If you didn't know any better, you would think that the story was the creation of a secret recycling organization. The power to turn your everyday trash into trees is definitely one of the oddest concepts for a special power I have ever come by. That is not to say however that it is a useless power, especially when you consider the amount of trash you can easily find laying around on your average street. Being able to turn that useless food wrapper into greenery has to have some merit. Unfortunately beneath the wonderful ideas and humorous scenes, The Law of Ueki is just another run of the mill shounen title.
Ueki's unique talent is shown off very early on in the story. It is only after a few demonstrations of his unique powers however that we find out the origin of his abilities. It is a very straight forward story from here though as we further follow Ueki and watch the many uses his ability has.
As what would be expected from a shounen title, the end of the novel concludes unsurprisingly with Ueki tangled in his first fight against a rival kid with unique talents. Intertwined with all this is an abundance of comedic scenes, primarily aimed at the main character Ueki. These help provide some amusement in-between the clichéd moments, but will certainly turn a few people away.
The art by Tsubasa Fukuchi is simple in design. The character art reminds me of shows like One Piece as there is vagueness in a lot of detail. This however is perfect for the many comedic moments that arise throughout the novel. Backgrounds also appear at the appropriate scenes, leading to quite a clean and easy read.
The art is also very consistent in that the character detail doesn't change much at all when the comedy and action scenes occur. As you would expect, speed lines get used a lot in the novel, both for comedic and action reasons. With the story based around these two things, it is very rare to find a page without their use. Some panels however are overused in them, creating a very big mess of lines and sound effects that does not look very appealing. Overall however, Fukuchi has done a fairly good job with the art. The art chosen suits the tone of the story well; however it is definitely not a style that many will enjoy.
Viz manages once again to pull off a reasonably good translation and package for The Law of Ueki. As is the standard for most of Viz's works, the sound effects are given a cartoony font and are slightly enlarged. This would generally be a good idea, considering the story features a lot of comedy. For the most part however, they always seem to be a font size or two bigger than what was required, which also makes some panels look like an uninviting giant mess. The artwork tells the story enough though that you can easily ignore the sound effects if you choose. On the production side, the detail is mostly printed sharply as you would expect. There are a few sections where the shades of grey tend to not show up as well as they should. The back includes a small manga insert from Tsubasa Fukuchi, as well as a few pages of Viz advertisements.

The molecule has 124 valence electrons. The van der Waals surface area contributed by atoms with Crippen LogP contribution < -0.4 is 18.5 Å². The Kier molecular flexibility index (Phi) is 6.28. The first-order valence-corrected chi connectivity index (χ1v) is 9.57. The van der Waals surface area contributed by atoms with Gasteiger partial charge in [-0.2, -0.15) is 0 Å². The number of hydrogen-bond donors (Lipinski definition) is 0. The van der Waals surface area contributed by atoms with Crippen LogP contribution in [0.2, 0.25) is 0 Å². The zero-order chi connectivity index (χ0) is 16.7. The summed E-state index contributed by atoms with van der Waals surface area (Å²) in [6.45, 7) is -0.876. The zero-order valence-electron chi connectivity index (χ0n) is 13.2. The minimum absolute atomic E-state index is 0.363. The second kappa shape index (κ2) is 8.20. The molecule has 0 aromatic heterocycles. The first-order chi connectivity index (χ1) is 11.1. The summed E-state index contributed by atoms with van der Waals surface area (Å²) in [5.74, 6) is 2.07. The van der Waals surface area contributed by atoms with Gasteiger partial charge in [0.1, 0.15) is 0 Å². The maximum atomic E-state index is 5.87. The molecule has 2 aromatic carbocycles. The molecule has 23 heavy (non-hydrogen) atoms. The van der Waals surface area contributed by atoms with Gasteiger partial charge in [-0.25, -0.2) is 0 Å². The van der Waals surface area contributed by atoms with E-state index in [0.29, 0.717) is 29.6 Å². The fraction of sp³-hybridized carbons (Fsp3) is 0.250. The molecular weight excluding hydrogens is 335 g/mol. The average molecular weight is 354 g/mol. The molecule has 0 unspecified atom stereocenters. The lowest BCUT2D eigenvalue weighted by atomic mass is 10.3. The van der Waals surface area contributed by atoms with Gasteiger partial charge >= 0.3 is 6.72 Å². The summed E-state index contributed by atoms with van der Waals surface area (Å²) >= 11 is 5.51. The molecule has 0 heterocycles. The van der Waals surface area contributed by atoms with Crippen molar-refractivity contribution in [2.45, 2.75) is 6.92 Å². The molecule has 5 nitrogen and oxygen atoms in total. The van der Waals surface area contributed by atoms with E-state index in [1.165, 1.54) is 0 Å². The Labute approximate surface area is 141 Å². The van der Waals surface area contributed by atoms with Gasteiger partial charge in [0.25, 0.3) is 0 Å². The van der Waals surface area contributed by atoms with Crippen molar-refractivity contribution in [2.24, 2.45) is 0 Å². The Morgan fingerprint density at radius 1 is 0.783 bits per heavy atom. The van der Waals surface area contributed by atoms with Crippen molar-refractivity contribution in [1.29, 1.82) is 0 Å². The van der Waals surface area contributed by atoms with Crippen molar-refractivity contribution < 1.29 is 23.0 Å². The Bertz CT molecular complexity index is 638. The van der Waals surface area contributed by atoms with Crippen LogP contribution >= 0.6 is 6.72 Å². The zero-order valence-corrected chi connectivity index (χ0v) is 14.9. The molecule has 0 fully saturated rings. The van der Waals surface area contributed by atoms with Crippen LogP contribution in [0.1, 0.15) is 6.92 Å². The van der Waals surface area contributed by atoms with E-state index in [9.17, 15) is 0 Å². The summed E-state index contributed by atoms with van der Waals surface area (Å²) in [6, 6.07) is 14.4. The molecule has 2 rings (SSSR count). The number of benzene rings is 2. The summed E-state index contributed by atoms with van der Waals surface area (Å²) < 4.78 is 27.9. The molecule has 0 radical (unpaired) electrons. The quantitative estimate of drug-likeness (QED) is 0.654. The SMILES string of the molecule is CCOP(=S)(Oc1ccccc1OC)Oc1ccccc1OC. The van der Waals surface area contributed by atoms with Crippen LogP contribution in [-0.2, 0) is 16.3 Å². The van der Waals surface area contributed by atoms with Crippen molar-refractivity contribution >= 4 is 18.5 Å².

This first instalment of The Law of Ueki has made it very clear about the path the story will take. It also makes it very clear that at the end of it all, an abundance of comedy will not break the Law of shounen. All the trademarks are intact, such as the young male hero, the girl in his life being the one who keeps him in check, the goal to gain godly power, and the fact that he will have to fight everyone else on earth to get it. If you enjoy your shounen stories, or even like a good comedy, then it may be worth checking out The Law of Ueki. There is a lot of promise in the story; however whether it can break the shounen mould enough to do it is something to be seen.
Overall : B-
Story : C+
Art : B
+ Comedic scenes usually hit the mark. Interesting concepts.
This manga review was taken from here